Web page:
Clear Lake Volcanic Field is linked to the San Andrew Fault and by this different to other Californian Volcanoes (f.e. Cascades volcanoes like Mount Lassen). The largest volcanic feature of the Field is Mount Konocti, a large Dacitic Dome cone. Dacite Dome building can be a bit boring … like St. Helens’ effusive and slow Dome building activity during the 1980s. But the opening phase for such a Dome building can be explosive.

      • As a nascent potential supervolcano the system certainly deserves more study even if it might not be a threat in the short-term. I can’t really think of any other system where there is an oppurtunity to study what a potential supervolcano in its infancy is like

    • Volcanophil:
      I have not heard one explanation which satisfactorily explains why quakes keep occurring in this area. Clearly from the Berkeley quake monitoring center, we can see how active this region is. But as to the driver or reason for the quakes, to my own reasoning, I have not heard a satisfactory explanation.

      • The main reason for quakes there are likely hydrothermal quakes like we often see at Yellowstone or Myrdalsjökull (Katla). But it’s possible that these quakes mix with magmatic quakes that would show an awakening of the volcano.

        Clear Lake Volcanic Field can in largest/worst case eruptions threaten the Central Valley and San Francisco. I wouldn’t expect a Supereruption, but a Plinian VEI4 should be possible. A Maar eruption would be around VEI3, interesting and aesthetical, but with limited damage.
        This Volcanic Field is linked to the San Andreas strike-slip transform Fault. Therefore it is different to usual subduction zone or extension zone volcanoes.

  25. Nice little swarm right at North Grindavik. There’s some electric line work going on there right now, but the depths match the swarm before the last eruption. I understand those depths can be inaccurate in some instances. A couple of the quakes are near that little patch of lava and smoke though. I’m not going to guess… because there’s no need to. If the nice little swarm becomes a less nice big swarm, there’ll be no guessing about that.

    • Some quakes near Grindavík with 0.0 magnitude and 99.0 quality. Not sure how that works.

      • The magnitude numbers are logarithmic, so a zero-energy “quake” would have magnitude minus infinity. Magnitude 0 is just a fixed factor less energetic than magnitude 1, which is the same factor less energetic than magnitude 2, etc.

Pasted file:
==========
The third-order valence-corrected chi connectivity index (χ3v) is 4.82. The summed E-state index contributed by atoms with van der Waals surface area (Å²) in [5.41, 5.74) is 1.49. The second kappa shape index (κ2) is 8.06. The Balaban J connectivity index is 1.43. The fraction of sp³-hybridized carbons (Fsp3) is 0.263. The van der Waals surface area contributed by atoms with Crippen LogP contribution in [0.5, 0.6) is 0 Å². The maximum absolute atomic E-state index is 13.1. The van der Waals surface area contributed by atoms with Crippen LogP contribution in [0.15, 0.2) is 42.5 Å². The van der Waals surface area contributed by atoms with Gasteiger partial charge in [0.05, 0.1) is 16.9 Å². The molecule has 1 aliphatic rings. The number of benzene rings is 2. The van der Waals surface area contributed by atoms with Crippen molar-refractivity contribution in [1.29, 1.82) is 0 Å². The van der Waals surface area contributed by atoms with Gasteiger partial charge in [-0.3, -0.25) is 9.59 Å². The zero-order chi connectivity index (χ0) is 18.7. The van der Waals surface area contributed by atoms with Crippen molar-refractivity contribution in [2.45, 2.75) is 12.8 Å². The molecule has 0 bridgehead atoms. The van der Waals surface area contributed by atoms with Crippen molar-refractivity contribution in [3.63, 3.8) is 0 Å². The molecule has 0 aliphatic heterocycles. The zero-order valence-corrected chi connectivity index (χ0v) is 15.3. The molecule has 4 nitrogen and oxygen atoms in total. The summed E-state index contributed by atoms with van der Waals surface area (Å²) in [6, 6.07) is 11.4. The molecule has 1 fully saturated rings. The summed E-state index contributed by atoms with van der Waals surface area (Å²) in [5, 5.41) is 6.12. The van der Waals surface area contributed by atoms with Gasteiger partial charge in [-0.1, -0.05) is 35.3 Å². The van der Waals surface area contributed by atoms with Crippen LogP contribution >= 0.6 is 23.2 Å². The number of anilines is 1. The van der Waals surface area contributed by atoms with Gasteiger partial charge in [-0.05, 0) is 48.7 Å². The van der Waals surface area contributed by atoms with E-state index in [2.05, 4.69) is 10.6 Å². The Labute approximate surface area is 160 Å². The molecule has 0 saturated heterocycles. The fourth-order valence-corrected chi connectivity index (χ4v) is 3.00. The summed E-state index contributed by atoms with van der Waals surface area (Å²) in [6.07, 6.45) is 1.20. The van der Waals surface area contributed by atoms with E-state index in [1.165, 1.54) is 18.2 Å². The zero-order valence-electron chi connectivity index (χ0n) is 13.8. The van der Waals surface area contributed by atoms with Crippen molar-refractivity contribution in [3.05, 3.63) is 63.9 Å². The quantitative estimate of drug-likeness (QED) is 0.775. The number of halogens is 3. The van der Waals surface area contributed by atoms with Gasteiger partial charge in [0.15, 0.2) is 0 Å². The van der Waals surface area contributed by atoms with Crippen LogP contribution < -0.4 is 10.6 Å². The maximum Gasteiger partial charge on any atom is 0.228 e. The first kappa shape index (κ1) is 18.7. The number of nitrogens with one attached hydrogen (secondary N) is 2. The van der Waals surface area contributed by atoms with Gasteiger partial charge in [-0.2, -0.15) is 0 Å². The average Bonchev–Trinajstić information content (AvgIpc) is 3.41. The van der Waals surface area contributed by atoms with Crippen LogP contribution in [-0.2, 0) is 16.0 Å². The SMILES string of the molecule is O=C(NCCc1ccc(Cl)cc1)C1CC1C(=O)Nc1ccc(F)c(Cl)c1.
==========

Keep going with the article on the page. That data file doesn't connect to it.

26. So I was looking at Iceland in Google earth as one does, and came to think that what if the unthinkable happends, and all of reykanes starts erupting off and on for 200 years, where would the Icelanders move their capital?

    Icleland is a Biiig island, but where would the climate and topography, not to say the geology be beneficial?

    • I think it was on one of Just Icelandics videos, but he said he was kind of confused why Reykjavik was where it is and why it isnt built around Borgarfjordur to the north, which apparently has a better climate and is geologically stable. I cabt remember which video now though, or if the location is the correct one.

      I guess now though with how sea ice is a rare thing anywhere in Iceland it might be possible to make Akureri the capital, but unless an eruption happens at Borgarfjall or in the Blafjoll area and flows into the city directly I think moving most of the population would be more risky than the eruption. But maybe someone actually from Iceland would know a lot better 🙂

    • Iceland is warmed alot by the Gulf Stream so pretty much is the warmest coastal location of any at that northen latitude, rarely gets very cold near the coasts, unless arctic airflow is present. The sea never freezes as its in warm temperate water currents rather than cold arctic water, huge moderation in winter, at least in the coastal areas. Akureyri have the same warm waters, but gets air from the interior in winter so is usualy much colder. During polar waves Akureyri is one of the coldest cities in entire Iceland with below – 20 c is possible, westfjords can also get quite chilly if polar windflow is present. Woud be fun to have the capital in the fjords, coasts lined by bulldings and roads and apartment blocks, overlooked by incredible mountains, then Reykjavik woud be stretched all along westfjords coasts, woud be insane, minus the rockfalls and potential landslides. But not alot of space in the most epic parts of that place in Iceland.

      Most of Icelands weather problems woud be solved if it was at latitude 50

      • Had Iceland been around polar currents, it woud have probaly never had forests even in holocene, it woud depress the summer temperatures so much, parts of Québec is cooled so much by the labrador current that they have tundra at latitude 53

    • It would take something a lot more destructive than anything that has happened since the last ice age to cause Reykjavík to be abandoned as a capital. The worst case scenarios I can imagine involve heavy damage to the suburban outskirts in the south and east of the urban area (which are mostly not Reykjavík proper) and damage to vital infrastructure such as the Hellisheiði and Nesjavellir geothermal plants. Maybe a huge dike finding its way directly underneath central Reykjavík on the peninsula? Doesn’t seem likely.

      If there is a need to relocate the capital or a significant part of the population, then I think there are plenty of suitable locations in the west, north and far east that are geologically stable in the very long term and are not space constrained by close mountains. See Akranes, Borgarnes, Stykkishólmur, Búðardalur, Blönduós, Sauðárkrókur, Akureyri and Egilsstaðir.